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Very soon Argentina will put its fate on the line

Time is ticking away, with two weeks to go before the elections in a country where many people’s greatest concern is how to pay the rent and make it to the end of the month.

 

Maylín Vidal

 

Six candidates will fight it out at the ballot box on 27th October, the election date for a country in crisis — though two distinctly different national models hold the greatest chances of getting to direct Argentina’s destiny.

The die is cast, the countdown has begun, and the two main opponents, President Mauricio Macri and opposition candidate Alberto Fernández, have their eyes on the elections which will likely decide between them.

Argentina, a country that is visibly divided along political and social lines, faces the final phase in the elections to select the president, vice president, various provincial public officials or governors, and renew half of the Congress.

With the challenge of drawing the country out of recession and eye-watering debt, with growing inflation and an increase in those unemployed and in poverty, the decision of whether to continue with the status quo or to turn a new page will be in the hands of the nearly 34 million citizens with voting rights.

From the proposed presidential tickets, to the pairings for the Governor’s post in key provinces like Buenos Aires (which has the largest number of inhabitants and voters), there are generational grouping which range from 39 years to over 70 in the list of candidates aiming for the Casa Rosada.

The result of the Primary, Open, Simultaneous and Obligatory elections (PASO, in the Spanish acronym) last August gave a real snapshot of what could happen at the ballot box, with a large number of Argentinians punishing President Macri for his anti-popular policies.

Here are all six combinations: Macri and Senator Miguel Angel Pichetto (Juntos por el Cambio); Fernánadez and former president Cristina Fernández (Frente Todos); former Economy Minister Roberto Lavagna and Governor of Salta, Juan Manuel Urtubey (Consenso Federal); and MPs Nicolás del Caño and Romina de Plá (Frente de Izquierda-Unidad).

There is also former Falklands War military combatant, Juan José Centurión and lawyer Cinthia Hotton (Frente Nos); and the liberal José Luis Espert and journalist Luis Rosales (Frente Despertar).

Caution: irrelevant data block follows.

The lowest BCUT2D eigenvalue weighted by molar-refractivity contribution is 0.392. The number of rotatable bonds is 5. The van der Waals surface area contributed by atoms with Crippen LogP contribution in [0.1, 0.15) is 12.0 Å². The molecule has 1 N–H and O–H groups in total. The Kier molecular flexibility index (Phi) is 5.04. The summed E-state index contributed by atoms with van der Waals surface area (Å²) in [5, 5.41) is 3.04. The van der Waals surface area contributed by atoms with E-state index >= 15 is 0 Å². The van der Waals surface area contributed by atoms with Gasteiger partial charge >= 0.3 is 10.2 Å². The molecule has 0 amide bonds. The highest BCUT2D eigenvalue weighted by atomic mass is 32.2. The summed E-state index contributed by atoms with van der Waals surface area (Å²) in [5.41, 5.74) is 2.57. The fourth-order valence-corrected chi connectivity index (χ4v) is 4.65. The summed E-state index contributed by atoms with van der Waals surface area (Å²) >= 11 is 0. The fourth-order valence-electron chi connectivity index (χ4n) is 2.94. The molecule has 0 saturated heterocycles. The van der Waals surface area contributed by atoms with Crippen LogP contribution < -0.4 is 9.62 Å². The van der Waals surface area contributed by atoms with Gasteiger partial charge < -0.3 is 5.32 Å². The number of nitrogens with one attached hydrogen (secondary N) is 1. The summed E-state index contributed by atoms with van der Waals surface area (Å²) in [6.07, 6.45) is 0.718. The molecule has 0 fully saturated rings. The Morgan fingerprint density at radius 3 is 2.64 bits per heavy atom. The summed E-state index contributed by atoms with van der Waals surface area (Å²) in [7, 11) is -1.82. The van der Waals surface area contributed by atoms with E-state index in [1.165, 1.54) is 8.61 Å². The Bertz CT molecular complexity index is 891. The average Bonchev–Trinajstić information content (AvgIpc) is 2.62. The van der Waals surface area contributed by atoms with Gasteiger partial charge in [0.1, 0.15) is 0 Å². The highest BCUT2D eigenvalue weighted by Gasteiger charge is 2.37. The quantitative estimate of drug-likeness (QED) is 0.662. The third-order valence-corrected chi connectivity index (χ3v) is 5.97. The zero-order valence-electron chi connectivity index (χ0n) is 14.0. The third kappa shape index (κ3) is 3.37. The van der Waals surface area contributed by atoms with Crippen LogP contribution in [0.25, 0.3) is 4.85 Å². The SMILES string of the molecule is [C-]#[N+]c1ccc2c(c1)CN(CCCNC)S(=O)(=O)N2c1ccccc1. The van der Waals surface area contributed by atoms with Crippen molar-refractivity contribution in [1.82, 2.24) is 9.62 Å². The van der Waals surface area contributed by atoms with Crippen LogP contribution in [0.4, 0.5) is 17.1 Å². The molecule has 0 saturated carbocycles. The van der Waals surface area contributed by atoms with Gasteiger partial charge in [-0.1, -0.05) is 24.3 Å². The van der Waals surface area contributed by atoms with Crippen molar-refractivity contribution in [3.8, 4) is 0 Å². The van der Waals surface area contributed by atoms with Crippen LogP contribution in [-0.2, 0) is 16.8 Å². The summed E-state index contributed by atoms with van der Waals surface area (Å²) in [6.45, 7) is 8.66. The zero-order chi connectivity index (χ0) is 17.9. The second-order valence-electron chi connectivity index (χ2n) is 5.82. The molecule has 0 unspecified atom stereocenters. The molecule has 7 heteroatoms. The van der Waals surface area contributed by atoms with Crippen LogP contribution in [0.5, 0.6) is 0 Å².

But, as the forces that received the most votes in the primaries, two conflicting pairings are leading in these elections: on the one hand, Macri’s ruling party, and on the other the Alberto Fernández-Cristina Fernández duo.

After their resounding victory last August, the Fernández-Fernández combination, are leading the latest polls around the country, with over 47%.

For his part, Macri is giving it his all around the country, proclaiming all he has done thus far, and assuring that “another stage, a stage of growth” is coming.

But he knows things are tough, after the catastrophe he experienced following the primaries, when the dollar crashed, making the national peso plummet further, and raising the negative statistics of his mandate, including the number of people in poverty.

Many people, especially those in the most vulnerable situations, have suffered greatly during the economic adjustment; salaries are not rising, and paying the rent and buying food is becoming impossible.

Meanwhile, Alberto Fernández, the former head of Cabinet during Néstor Kirchner’s four-year mandate (2003-2007) and the first year of Cristina Fernández’s term (2007-2008), together with the main opposition figure, is calling for unity to get Argentina back on its feet. They claim that their proposals are intended to create a just project, with room for everyone.

Alberto Fernández has a clear message: get Argentina back on its feet and fight for a federal country, with social justice and equality, and without hunger. And he says: “Now is the time to stand up and achieve the Argentina we all deserve”.

There is another option within this big political map. Considered the third option, with more possibilities, the Lavagna-Urtubey combination seeks to distance itself from the two former branches, and defines itself as “building a political space that seeks to redefine federalism in Argentina”. (PL)

(Translated by Rebecca Ndhlovu – Email: rebeccandhlovu@hotmail.co.uk) – Photos: Pixabay

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